I've seen some complaints about the short length of the championship match. Like, if it were longer, Anand would still have the chance to catch up. Yes, there were instances of recovering from -3 disadvantage (Steinitz, Euwe and Smyslov pulled those off against Zukertort, Alekhine and Botvinnik respectively, though Smyslov didn't win). But still, let's study the outcome of World Championship matches' first ten games and compare them with the final results.
The first name in the pairing and the first number in the score (except 1886) is the champion.
1894, Steinitz - Lasker. Lasker won 12-7.
1937, Euwe - Alekhine. Alekhine won 15.5-9.5.
1958, Smyslov - Botvinnik. Botvinnik won 12.5-10.5.
1961, Tal - Botvinnik. Botvinnik won 13-8.
1972, Spassky - Fischer. Fischer won 12.5-8.5.
1892, Steinitz - Chigorin. Steinitz drew 10-10 and then won the tie-breaks 2.5-0.5.
1921, Lasker - Capablanca. Lasker forfeited the match when Capablanca led 9-5.
1957, Botvinnik - Smyslov. Smyslov won 12.5-9.5.
1960, Botvinnik - Tal. Tal won 12.5-8.5.
1963, Botvinnik - Petrosian. Petrosian won 12.5-9.5.
1969, Petrosian - Spassky. Spassky won 12.5-10.5.
1886, Steinitz - Zukertort. Steinitz won 12.5-7.5.
1910, Lasker - Schlechter. That was the final result of a 10-game match.
1954, Botvinnik - Smyslov. The match was drawn 12-12.
1987, Kasparov - Karpov. The match was drawn 12-12.
1990, Kasparov - Karpov. Kasparov won 12.5-11.5.
1995, Kasparov - Anand. Kasparov won 10.5-7.5.
1927, Capablanca - Alekhine. Alekhine won 18.5-15.5.
1951, Botvinnik - Bronstein. The match was drawn 12-12.
1978, Karpov - Korchnoi. Karpov won 16.5-15.5.
1985, Karpov - Kasparov. Kasparov won 13-11.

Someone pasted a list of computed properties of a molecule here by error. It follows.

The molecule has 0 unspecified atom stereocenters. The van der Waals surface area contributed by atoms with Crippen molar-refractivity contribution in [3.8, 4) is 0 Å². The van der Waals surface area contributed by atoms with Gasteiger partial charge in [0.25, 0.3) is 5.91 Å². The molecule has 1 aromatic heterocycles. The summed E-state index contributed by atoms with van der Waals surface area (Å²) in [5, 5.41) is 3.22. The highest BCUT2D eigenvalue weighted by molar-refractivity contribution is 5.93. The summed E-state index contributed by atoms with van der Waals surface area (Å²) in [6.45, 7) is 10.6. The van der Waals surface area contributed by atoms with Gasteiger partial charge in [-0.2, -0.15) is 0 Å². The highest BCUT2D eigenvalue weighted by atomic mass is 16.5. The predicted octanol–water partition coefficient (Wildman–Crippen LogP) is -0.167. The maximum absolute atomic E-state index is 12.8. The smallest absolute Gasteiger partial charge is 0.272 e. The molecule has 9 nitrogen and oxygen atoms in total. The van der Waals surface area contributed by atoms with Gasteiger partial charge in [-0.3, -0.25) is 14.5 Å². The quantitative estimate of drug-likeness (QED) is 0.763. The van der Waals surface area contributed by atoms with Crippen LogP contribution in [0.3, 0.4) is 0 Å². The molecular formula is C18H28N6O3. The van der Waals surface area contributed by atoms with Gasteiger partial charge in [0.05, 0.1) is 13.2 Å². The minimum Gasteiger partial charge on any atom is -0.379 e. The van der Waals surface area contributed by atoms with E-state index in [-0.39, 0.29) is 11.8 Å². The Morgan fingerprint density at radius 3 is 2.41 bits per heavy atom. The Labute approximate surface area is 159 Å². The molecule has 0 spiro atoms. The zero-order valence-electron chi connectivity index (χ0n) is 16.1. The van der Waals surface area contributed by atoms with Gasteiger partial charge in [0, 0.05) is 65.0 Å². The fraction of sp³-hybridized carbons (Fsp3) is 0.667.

1986, Kasparov - Karpov. Kasparov won 12.5-11.5.
1889, Steinitz - Chigorin. Steinitz won 10.5-6.5.
1891, Steinitz - Gunsberg. Steinitz won 10.5-8.5.
1934, Alekhine - Bogoljubov. Alekhine won 15.5-10.5.
1935, Alekhine - Euwe. Euwe won 15.5-14.5.
1966, Petrosian - Spassky. Petrosian won 12.5-11.5.
1993, Karpov - Timman. Karpov won 12.5-8.5.
1908, Lasker - Tarrasch. Lasker won 10.5-5.5.
1929, Alekhine - Bogoljubov. Alekhine won 15.5-9.5.
1996, Karpov - Kamsky. Karpov won 10.5-7.5.
1907, Lasker - Marshall. Lasker won 11.5-3.5.
1984, Karpov - Kasparov. The match was stopped with score 25-23.
1981, Karpov - Korchnoi. Karpov won 11-7.
1993, Kasparov - Short. Kasparov won 12.5-7.5.
1897, Lasker - Steinitz. Lasker won 12.5-4.5.
1910, Lasker - Janowski. Lasker won 9.5-1.5.
After 1996, the matches took on the present short format where 10 games constituted more than half of the match.
There were only seven instances when the result of the first 10 games wasn't indicative of the match's final result. Of those seven, three were draws, three more involved the challenger overcoming -1 (Alekhine 1927, Kasparov 1985) or -2 (Euwe 1935) odds, and in the last example, Steinitz overturned a -2 score to defeat Chigorin in 1892.
No match where one player lead 6.5-3.5 or more against the other ever ended with a draw or defeat of the first player. With this in mind, we can only reach one conclusion - should the match be longer, Carlsen would have still won. So, basically, the only thing that could have changed - in a longer match, we would have possibly seen more exciting and interesting games from those two players. This is indeed sad for the chess world, but it still wouldn't have changed the name of the new champion.
Congratulations to Magnus, and let's hope that he pulls "a Karpov" or "a Kasparov" (continues actively playing and winning tournaments) rather than "a Fischer" (everybody knows what that was).